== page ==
Hughes’ work touches on environmental sustainability, a question that is currently under debate in our own time. His research demonstrates the damage environmental abuse can have on developed societies and makes clear that these issues should be considered by the world today, using the past’s failures as a model for consideration.
Were the debates about global warming, air pollution, soil desalinization, and sustainable development born solely out of the environmental movements of the early 1970s or did these concerns have a much longer precedent? Ancient writers such as Strabo, Xenophon, Horace, Thucydides, Plato, Pliny the Elder, and others all recognized and warned their politicians about the degradation of the land and its harmful effects both in their present and future. Donald Hughes searched these ancient literary correspondences, treatises, public outcries, and private laments of the ancient Greeks and Romans to put together this outstanding work about natural resources and their role in civilization. Did the disregard and eventual loss of topsoil, fresh water, clean air, and sustainable agricultural practices lead to the downfall of these great empires? Hughes believes so and offers compelling evidence to support his theory.
Digging through both popular and little known classical libraries, Hughes' book is a rich volume of first-hand accounts and modern archaeological data (Runnels, C.) describing the use and misuse of the Mediterranean landscape between 600 BCE and 300 CE. His discussion throughout the 14 chapters illuminates an environmental concern and its place in the larger historical narrative. Each chapter is short and directly to the point, leaving out empirical charts and datasets that sometimes discourage readers. Environmental Problems touches on wildlife, ecosystems, climate change, industry, war, urban and sacred spaces, and nature’s composition itself.
Hughes agrees that external threats from the north and pushback from the east and south played a part in weakening the Roman Empire. Both affected crops, as their bounty was overtaken or merely trampled and the land turned fallow. Infighting over power brought with it laws that sometimes could cripple the empire. For example, tax incentives were offered to those landholders who would abandon agriculture in favor of livestock. The result brought high tax revenues but the administration failed to think about the costs of feeding their public. Even the divisive factor of the budding Christian faith against the remaining pagan elite took its toll. Their disregard for the place nature held in the story of humanity left sacred groves with extensive biomes open to destruction. Deforestation, complete loss of animals and plant species and agricultural declines did contribute to overextended economies of Greece and Rome. The resulting imbalance to the ecosystem led the administration to search for markets overseas, creating inflated pricing, and resulting in shortages from increased demand.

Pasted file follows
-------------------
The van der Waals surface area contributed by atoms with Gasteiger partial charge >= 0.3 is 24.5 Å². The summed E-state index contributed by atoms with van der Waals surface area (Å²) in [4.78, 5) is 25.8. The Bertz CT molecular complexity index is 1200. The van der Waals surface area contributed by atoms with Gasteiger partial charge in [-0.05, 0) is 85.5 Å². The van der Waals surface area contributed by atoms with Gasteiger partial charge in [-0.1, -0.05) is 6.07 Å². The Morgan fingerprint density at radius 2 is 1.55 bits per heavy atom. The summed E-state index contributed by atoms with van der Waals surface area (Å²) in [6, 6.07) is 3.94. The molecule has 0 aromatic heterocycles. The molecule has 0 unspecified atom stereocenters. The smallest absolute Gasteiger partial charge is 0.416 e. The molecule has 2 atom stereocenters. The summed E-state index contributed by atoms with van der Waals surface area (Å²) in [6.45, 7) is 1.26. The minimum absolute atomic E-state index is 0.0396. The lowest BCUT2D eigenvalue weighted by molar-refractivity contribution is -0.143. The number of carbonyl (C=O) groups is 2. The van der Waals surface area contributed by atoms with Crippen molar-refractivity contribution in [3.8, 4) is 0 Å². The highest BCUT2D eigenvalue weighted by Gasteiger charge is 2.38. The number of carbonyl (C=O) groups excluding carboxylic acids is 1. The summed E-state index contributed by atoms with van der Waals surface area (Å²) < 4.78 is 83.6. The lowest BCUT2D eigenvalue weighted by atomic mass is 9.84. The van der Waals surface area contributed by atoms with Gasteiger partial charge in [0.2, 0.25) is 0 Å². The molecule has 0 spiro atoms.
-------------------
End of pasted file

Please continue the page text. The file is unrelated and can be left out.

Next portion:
Industrial and urban effluent, spoiling trash that could not be properly disposed of, foul water, and tainted soils prohibiting courtyard gardens contributed to increased disease and reduced military strength across the Empire; quite possibly a factor in the war losses of both Greeks and Romans alike. Environmental Problems of Greece and Rome offers compelling evidence to consider as contributing factors to weakened fringes that worked inward and the ultimate close to an end.
Hughes’ work touches on environmental sustainability and the damage environmental abuse can have on developed societies. Environmental Problems of the Greeks and Romans: Ecology in the Ancient Mediterranean gives a new perspective about nature and the delicate place it held in ancient society and how its effects damaged a civilization beyond repair.